The Maia and Cobalt custom chips will be available within Microsoft’s cloud infrastructure.
Microsoft will make two new chips available next year, the tech giant announced at the Microsoft Ignite conference on Nov. 15. The Microsoft Azure Maia 100 is designed for AI workloads, and the Microsoft Cobalt 100 CPU is designed for general compute workloads on Microsoft cloud.
Custom chips built to in-house specifications
Both the Maia 100 and Cobalt 100 chips are built in-house by Microsoft, which the tech giant says enables “everything from silicon choices, software and servers to racks and cooling systems” to be tailored to the customer workloads Microsoft predicts it will see, according to a press release.
The Microsoft Azure Maia 100 AI Accelerator is optimized for AI tasks and generative AI (Figure A). Microsoft shared their designs for the Maia 100 with OpenAI to ensure the Maia 100 would be optimized for large language workloads.
The Microsoft Cobalt 100 CPU is an Arm-based processor designed for Microsoft Cloud (Figure B).
“Microsoft is building the infrastructure to support AI innovation, and we are reimagining every aspect of our data centers to meet the needs of our customers,” said Scott Guthrie, executive vice president of Microsoft’s Cloud + AI Group, in the press release. “At the scale we operate, it’s important for us to optimize and integrate every layer of the infrastructure stack to maximize performance, diversify our supply chain and give customers infrastructure choice.”
Sidekick server racks offer liquid cooling
To make room in data centers for the Microsoft Maia 100 AI Accelerator, Microsoft developed custom server racks. These sidekick racks are wider than the typical Microsoft server format and sit next to the Microsoft Maia 100 rack.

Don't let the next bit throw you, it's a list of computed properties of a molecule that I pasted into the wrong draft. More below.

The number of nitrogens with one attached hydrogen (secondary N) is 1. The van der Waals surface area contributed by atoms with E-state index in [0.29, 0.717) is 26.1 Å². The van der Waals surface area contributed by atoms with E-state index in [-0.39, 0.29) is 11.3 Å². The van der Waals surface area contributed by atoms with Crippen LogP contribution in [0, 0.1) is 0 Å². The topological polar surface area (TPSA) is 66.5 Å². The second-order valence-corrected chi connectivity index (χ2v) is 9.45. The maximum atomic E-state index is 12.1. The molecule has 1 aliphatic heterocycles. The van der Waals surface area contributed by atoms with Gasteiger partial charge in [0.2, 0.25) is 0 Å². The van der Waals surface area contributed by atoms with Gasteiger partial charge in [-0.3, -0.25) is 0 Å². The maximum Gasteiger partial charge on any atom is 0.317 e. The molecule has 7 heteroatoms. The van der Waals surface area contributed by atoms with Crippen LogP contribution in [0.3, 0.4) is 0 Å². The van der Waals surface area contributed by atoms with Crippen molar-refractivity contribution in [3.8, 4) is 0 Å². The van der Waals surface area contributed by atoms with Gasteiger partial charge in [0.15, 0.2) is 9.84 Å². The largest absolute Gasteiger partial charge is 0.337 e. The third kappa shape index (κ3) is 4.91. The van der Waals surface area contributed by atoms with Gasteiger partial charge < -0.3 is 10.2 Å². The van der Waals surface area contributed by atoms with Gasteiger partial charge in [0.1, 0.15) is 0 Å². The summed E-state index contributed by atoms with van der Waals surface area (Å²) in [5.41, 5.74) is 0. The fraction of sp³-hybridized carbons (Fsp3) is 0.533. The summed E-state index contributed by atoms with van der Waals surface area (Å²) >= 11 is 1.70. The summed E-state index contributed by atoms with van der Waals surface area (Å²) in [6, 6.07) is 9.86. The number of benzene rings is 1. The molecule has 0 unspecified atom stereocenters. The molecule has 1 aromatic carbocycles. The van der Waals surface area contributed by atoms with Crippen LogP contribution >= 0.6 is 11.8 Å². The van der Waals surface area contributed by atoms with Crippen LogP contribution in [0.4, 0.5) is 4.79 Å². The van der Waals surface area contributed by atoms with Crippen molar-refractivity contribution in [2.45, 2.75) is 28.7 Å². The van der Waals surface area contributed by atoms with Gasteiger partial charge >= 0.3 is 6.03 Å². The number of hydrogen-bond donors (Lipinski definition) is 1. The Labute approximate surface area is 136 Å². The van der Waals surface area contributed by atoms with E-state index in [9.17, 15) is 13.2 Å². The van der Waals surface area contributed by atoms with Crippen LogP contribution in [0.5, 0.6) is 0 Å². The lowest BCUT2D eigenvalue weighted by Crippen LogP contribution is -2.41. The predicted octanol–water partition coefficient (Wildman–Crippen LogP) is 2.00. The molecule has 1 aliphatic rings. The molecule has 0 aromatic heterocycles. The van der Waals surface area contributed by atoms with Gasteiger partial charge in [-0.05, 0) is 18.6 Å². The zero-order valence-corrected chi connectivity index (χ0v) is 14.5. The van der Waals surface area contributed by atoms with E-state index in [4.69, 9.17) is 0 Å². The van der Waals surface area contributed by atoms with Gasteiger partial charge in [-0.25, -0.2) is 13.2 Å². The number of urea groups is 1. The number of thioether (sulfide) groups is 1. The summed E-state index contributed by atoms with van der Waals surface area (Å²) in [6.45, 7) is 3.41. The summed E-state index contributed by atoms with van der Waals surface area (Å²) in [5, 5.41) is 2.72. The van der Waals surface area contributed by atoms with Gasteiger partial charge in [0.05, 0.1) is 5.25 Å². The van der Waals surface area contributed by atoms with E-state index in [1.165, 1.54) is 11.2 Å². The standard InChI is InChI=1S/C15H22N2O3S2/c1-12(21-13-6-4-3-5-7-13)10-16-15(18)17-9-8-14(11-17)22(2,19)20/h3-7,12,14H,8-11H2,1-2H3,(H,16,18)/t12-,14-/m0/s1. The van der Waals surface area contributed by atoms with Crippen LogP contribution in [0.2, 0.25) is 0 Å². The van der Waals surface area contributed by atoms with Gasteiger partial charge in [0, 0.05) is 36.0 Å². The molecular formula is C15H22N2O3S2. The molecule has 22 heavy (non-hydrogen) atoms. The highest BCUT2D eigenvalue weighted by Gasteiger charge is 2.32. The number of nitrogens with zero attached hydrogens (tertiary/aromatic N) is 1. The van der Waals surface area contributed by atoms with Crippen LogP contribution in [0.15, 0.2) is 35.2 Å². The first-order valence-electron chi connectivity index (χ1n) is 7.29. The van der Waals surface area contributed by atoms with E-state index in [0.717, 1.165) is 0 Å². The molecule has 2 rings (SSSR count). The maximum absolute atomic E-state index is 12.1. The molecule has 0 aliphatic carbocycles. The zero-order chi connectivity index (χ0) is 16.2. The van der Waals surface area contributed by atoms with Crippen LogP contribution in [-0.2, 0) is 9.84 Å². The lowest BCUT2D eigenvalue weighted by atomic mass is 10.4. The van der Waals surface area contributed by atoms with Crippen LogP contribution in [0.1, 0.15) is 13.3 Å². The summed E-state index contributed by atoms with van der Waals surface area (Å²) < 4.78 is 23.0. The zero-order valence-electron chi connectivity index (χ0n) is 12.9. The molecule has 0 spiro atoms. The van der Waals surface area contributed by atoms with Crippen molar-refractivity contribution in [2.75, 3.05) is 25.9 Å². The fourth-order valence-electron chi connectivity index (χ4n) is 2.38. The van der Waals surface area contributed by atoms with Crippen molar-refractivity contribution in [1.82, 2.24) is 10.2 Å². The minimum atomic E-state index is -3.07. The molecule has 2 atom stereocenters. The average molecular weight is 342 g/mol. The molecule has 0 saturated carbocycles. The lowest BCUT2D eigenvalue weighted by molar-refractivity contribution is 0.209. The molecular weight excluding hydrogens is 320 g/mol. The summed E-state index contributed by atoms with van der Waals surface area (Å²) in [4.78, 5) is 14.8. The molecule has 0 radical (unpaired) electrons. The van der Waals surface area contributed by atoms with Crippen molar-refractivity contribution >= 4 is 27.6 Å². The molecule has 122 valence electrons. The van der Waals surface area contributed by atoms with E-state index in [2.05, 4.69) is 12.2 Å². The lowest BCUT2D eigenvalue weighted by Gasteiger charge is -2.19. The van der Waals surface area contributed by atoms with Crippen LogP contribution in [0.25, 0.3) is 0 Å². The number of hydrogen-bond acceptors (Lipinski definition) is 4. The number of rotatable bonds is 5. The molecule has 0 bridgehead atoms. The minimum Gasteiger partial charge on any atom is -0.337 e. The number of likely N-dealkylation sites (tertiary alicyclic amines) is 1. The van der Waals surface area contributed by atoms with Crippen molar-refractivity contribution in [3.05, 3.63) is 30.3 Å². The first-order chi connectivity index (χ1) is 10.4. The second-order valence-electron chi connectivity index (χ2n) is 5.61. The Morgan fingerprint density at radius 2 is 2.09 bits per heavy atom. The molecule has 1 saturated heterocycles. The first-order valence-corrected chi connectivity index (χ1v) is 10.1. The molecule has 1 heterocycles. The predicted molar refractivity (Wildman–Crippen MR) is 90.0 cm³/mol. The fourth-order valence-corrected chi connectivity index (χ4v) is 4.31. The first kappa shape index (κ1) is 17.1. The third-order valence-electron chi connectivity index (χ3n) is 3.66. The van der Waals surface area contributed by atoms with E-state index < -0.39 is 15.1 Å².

Liquid cooling fluid runs from the sidekick to the Maia 100 rack and back, creating a cooler environment. The custom racks could be used with silicon from industry partners.
New chips were designed for cloud workloads
Microsoft expects customers to use the new chips for AI and cloud computing from Microsoft’s data centers, including running Microsoft Copilot or Azure OpenAI Service. The Maia 100 and Cobalt 100 chips are made for custom racks within Microsoft data centers.
Microsoft has been steadily working on producing more and more of the components of the Microsoft Cloud itself. The silicon was the final piece of the puzzle.
“We have visibility into the entire stack, and silicon is just one of the ingredients,” said Rani Borkar, corporate vice president for Azure Hardware Systems and Infrastructure at Microsoft, in the press release.
Microsoft’s relationship to its silicon competitors
Offering in-house chips prevents Microsoft from having to rely on competitors to run large AI workloads. The Maia chip in particular could compete with NVIDIA’s AI-focused GPUs. AMD, Arm, AWS, Intel, Meta, Google, SambaNova and Qualcomm also all produce chips meant for AI workloads.
SEE: NVIDIA revealed new chips for AI and high-performance computing workloads.
Borkar told The Verge he doesn’t see the AI chip landscape as competition, but rather that Microsoft’s chips can be “complementary” to its partnerships, including those with other companies in the AI chip space.
“All the things we build, whether infrastructure or software or firmware, we can leverage whether we deploy our chips or those from our industry partners,” said Pat Stemen, partner program manager on the AHSI team, in the press release. “This is a choice the customer gets to make, and we’re trying to provide the best set of options for them, whether it’s for performance or cost or any other dimension they care about.”
Microsoft is not planning on replacing any existing hardware from AMD, Intel or NVIDIA. Instead, the company frames the first-party silicon option as giving customers more choices.
Microsoft plans to produce second-generation versions of both the Maia and Cobalt chips at an unspecified time in the future.